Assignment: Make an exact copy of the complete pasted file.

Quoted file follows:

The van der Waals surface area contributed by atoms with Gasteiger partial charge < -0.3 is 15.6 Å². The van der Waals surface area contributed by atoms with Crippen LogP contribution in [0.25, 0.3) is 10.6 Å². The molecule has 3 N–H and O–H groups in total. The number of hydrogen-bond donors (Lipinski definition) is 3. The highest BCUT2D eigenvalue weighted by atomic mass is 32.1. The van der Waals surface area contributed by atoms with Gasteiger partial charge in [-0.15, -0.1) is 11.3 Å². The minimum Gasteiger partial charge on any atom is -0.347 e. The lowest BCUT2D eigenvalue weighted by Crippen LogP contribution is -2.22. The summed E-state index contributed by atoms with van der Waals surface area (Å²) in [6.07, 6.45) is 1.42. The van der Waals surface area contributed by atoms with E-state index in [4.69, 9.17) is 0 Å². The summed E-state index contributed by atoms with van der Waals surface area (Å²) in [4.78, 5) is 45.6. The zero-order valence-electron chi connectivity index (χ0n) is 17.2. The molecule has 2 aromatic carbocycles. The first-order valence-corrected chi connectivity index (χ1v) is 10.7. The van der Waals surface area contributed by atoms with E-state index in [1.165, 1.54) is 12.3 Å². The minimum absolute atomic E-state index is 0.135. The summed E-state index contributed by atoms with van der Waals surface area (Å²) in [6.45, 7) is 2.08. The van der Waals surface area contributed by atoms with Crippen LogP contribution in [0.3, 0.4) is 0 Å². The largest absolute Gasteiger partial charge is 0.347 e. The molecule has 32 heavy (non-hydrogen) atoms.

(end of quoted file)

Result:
The van der Waals surface area contributed by atoms with Gasteiger partial charge < -0.3 is 15.6 Å². The van der Waals surface area contributed by atoms with Crippen LogP contribution in [0.25, 0.3) is 10.6 Å². The molecule has 3 N–H and O–H groups in total. The number of hydrogen-bond donors (Lipinski definition) is 3. The highest BCUT2D eigenvalue weighted by atomic mass is 32.1. The van der Waals surface area contributed by atoms with Gasteiger partial charge in [-0.15, -0.1) is 11.3 Å². The minimum Gasteiger partial charge on any atom is -0.347 e. The lowest BCUT2D eigenvalue weighted by Crippen LogP contribution is -2.22. The summed E-state index contributed by atoms with van der Waals surface area (Å²) in [6.07, 6.45) is 1.42. The van der Waals surface area contributed by atoms with E-state index in [4.69, 9.17) is 0 Å². The summed E-state index contributed by atoms with van der Waals surface area (Å²) in [4.78, 5) is 45.6. The zero-order valence-electron chi connectivity index (χ0n) is 17.2. The molecule has 2 aromatic carbocycles. The first-order valence-corrected chi connectivity index (χ1v) is 10.7. The van der Waals surface area contributed by atoms with E-state index in [1.165, 1.54) is 12.3 Å². The minimum absolute atomic E-state index is 0.135. The summed E-state index contributed by atoms with van der Waals surface area (Å²) in [6.45, 7) is 2.08. The van der Waals surface area contributed by atoms with Crippen LogP contribution in [0.3, 0.4) is 0 Å². The largest absolute Gasteiger partial charge is 0.347 e. The molecule has 32 heavy (non-hydrogen) atoms.